Achronix Semiconductor Corp. is rolling out Speedcore Gen4m, its new generation of embedded FPGA IP designed as an AI accelerator to be built into SoCs.
Seeking more efficient data acceleration, Achronix’ Speedcore Gen4 targets a broader set of applications including computing, networking and storage systems for packet processing and interface protocol bridging/switching. But the Gen4’s shiniest feature, added to its architecture by Achronix, are Machine Learning Processor (MLP) blocks.
By adding MLP to the library of available blocks, Achronix claims that Speedcore Gen 4 — designed for 7nm process technology — “delivers 300% higher system performance for artificial intelligence and machine learning applications,” compared to Achronix’ own 16nm Speedcore.
“MLP blocks are highly flexible, compute engines tightly coupled with embedded memories to give the highest performance/watt and lowest cost solution for AI/ML applications,” Achronix said.
These days, there is hardly a single chip company CEO not coveting the AI market.
Robert Blake, president and CEO of Achronix, however, told EE Times that he became aware almost 20 years ago of the AI potential of FPGAs. When he first met Anna Patterson, at that time working at Google on search engine algorithms, Blake said it dawned on him that massive parallelism would be the key to functions like page ranking. “I remember thinking that something like FPGAs have a significant upside.”
With Patterson focused on software then, and Blake on hardware, “we could not cross the divide at that time. But I had the recognition of AI, early on,” he said.
Of course, Blake is not saying that FPGA is the only solution for AI/Machine Learning. Acknowledging a spectrum of solutions for AI accelerators — ranging from CPUs, GPUs to FPGAs and ASICs — Blake said, “This market is growing so fast, so all of these different solutions will see an upside.”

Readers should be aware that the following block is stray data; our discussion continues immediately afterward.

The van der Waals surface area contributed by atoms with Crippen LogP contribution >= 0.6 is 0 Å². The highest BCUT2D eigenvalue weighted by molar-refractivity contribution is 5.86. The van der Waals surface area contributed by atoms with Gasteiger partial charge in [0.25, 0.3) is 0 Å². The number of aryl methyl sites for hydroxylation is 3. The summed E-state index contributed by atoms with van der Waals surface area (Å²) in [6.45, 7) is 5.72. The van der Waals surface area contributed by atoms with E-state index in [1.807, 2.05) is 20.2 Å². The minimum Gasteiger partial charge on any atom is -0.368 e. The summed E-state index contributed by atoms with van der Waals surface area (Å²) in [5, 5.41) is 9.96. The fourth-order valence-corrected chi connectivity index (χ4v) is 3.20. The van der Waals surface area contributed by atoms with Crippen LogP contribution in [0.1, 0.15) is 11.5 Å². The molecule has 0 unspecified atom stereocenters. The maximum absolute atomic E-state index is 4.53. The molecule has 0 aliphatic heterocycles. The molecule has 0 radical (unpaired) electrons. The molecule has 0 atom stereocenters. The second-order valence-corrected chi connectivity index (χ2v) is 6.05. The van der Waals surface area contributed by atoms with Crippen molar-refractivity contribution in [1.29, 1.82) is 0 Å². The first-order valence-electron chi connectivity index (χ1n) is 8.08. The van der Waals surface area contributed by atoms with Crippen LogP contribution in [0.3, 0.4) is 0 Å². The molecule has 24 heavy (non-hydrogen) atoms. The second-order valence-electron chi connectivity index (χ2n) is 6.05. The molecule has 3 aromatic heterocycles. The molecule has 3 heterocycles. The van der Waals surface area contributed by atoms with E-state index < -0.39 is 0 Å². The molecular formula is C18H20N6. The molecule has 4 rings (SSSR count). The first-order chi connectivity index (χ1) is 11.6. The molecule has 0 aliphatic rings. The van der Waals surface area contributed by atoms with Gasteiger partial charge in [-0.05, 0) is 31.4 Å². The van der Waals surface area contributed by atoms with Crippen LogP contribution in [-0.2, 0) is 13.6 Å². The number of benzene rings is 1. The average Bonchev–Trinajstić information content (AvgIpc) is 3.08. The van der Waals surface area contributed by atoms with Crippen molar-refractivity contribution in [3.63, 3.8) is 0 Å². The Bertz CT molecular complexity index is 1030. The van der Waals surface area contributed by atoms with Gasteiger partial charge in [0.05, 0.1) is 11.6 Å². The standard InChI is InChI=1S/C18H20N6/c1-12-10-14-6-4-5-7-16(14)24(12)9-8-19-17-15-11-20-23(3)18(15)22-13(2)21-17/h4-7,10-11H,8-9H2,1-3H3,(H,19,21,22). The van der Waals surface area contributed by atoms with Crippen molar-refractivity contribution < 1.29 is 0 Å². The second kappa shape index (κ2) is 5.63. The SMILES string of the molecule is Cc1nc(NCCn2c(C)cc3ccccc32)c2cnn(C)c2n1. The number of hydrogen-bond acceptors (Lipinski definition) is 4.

Compared to CPUs that offer maximum flexibility, ASIC’s equal and opposite strength is efficiency. “But the question with ASIC is, can you retain flexibility to do different workloads?” Blake asked. Among the challenges of the next five to ten years, he noted, are “workloads we’d like to accelerate and analytics we’d like to do on these massive data sets we are collecting.”
Blake observed, “When companies deploy hardware acceleration, they are going to have to choose carefully between how much efficiency they get and how much flexibility they retain.” In his opinion, Achronix, with FPGA, is “in a spot where I think we can get very good efficiency, but we retain flexibility to do different things.”
Blake is also bullish about FPGA’s new growth prospect in AI/ML applications.
He estimated the current FPGA market in total at $5.5 billion a year. “It’s growing at a high single digital every year.” In contrast, Achronix predicts the FPGA market in AI/ML applications to grow more than 50% a year. This is based on the company’s own estimate combined with a variety of market research firms’ forecasts and those by banks.
“This is too important a market for us to ignore,” Blake said.
FPGA’s specific AI advantages
Blake told us he is fully aware of “people putting FPGA in a bucket of ‘prototype-only,’ or ‘connectivity-only.’” He added, “But if you see FPGAs in the new space like AI, FPGAs are another tool in a tool box, offering another programmable engine alongside with CPUs and GPUs.”
You can build an arbitrary width data path engine.
You can give whatever functionality you like.
You can replicate it 100 times or 1000 times.
Or you can tear it down and do something completely different a few cycles later.
FPGA is “a big path engine,” Blake said. “These types of circuits are very good at processing those giga streams, and massive parallelism. They can do it very fast and at a very good power efficiency.”
GPU vs FPGA
If so, why did FPGA guys let GPU companies like Nvidia dominate the AI market for so long? Whether Xilinx, Intel’s Cyclone FPGA, or Flex Logix Technologies, FPGA vendors have only recently shown up in the AI acceleration discussion.
Blake explained that because of the graphics capability of GPUs, “I think they were readily available at a very low-cost point. It was very easy for somebody to buy a graphics card and start doing AI training on it.”
He noted, “A lot of the work in these GPUs, because they are aimed at doing graphics, do floating point arithmetic. But floating point is quite expensive from transistor count, also from power consumption count.”
In Blake’s opinion, although early development on analysis and training of these networks was done on GPUs, pressure began to build for reductions in cost and power drain. This triggered interest in “FPGA architecture where you don’t have to use high-precision floating point,” Blake noted. “You can use a smaller form factor arithmetic, which leads to cost and area savings. This has started to become also important, particularly in inference pieces of neural networks.”